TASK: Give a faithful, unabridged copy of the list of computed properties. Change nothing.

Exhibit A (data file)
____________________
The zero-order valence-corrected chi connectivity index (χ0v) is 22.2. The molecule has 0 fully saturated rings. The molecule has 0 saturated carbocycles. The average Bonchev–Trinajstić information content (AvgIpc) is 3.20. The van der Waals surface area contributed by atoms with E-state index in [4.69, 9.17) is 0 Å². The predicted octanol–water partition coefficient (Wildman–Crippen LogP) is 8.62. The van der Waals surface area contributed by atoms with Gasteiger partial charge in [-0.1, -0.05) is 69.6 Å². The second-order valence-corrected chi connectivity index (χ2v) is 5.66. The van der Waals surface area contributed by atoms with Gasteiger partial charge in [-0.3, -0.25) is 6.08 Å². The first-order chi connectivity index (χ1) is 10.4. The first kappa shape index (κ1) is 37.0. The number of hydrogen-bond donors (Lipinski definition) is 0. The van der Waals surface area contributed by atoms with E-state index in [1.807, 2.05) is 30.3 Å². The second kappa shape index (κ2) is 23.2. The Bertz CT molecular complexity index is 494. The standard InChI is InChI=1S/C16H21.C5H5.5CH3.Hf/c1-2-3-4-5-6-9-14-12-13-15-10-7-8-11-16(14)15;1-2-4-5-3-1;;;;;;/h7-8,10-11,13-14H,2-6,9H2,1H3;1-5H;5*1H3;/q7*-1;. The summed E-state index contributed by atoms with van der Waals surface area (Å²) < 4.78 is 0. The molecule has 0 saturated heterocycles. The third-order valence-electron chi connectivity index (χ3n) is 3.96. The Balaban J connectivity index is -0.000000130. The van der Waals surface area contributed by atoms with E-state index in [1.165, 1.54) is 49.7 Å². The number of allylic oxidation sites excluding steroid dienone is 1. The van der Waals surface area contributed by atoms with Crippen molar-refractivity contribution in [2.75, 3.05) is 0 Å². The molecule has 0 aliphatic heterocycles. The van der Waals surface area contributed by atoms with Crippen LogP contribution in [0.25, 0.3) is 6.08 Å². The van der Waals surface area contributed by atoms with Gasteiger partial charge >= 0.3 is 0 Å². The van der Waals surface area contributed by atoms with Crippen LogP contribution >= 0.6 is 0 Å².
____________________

The zero-order valence-corrected chi connectivity index (χ0v) is 22.2. The molecule has 0 fully saturated rings. The molecule has 0 saturated carbocycles. The average Bonchev–Trinajstić information content (AvgIpc) is 3.20. The van der Waals surface area contributed by atoms with E-state index in [4.69, 9.17) is 0 Å². The predicted octanol–water partition coefficient (Wildman–Crippen LogP) is 8.62. The van der Waals surface area contributed by atoms with Gasteiger partial charge in [-0.1, -0.05) is 69.6 Å². The second-order valence-corrected chi connectivity index (χ2v) is 5.66. The van der Waals surface area contributed by atoms with Gasteiger partial charge in [-0.3, -0.25) is 6.08 Å². The first-order chi connectivity index (χ1) is 10.4. The first kappa shape index (κ1) is 37.0. The number of hydrogen-bond donors (Lipinski definition) is 0. The van der Waals surface area contributed by atoms with E-state index in [1.807, 2.05) is 30.3 Å². The second kappa shape index (κ2) is 23.2. The Bertz CT molecular complexity index is 494. The standard InChI is InChI=1S/C16H21.C5H5.5CH3.Hf/c1-2-3-4-5-6-9-14-12-13-15-10-7-8-11-16(14)15;1-2-4-5-3-1;;;;;;/h7-8,10-11,13-14H,2-6,9H2,1H3;1-5H;5*1H3;/q7*-1;. The summed E-state index contributed by atoms with van der Waals surface area (Å²) < 4.78 is 0. The molecule has 0 saturated heterocycles. The third-order valence-electron chi connectivity index (χ3n) is 3.96. The Balaban J connectivity index is -0.000000130. The van der Waals surface area contributed by atoms with E-state index in [1.165, 1.54) is 49.7 Å². The number of allylic oxidation sites excluding steroid dienone is 1. The van der Waals surface area contributed by atoms with Crippen molar-refractivity contribution in [2.75, 3.05) is 0 Å². The molecule has 0 aliphatic heterocycles. The van der Waals surface area contributed by atoms with Crippen LogP contribution in [0.25, 0.3) is 6.08 Å². The van der Waals surface area contributed by atoms with Gasteiger partial charge >= 0.3 is 0 Å². The van der Waals surface area contributed by atoms with Crippen LogP contribution >= 0.6 is 0 Å².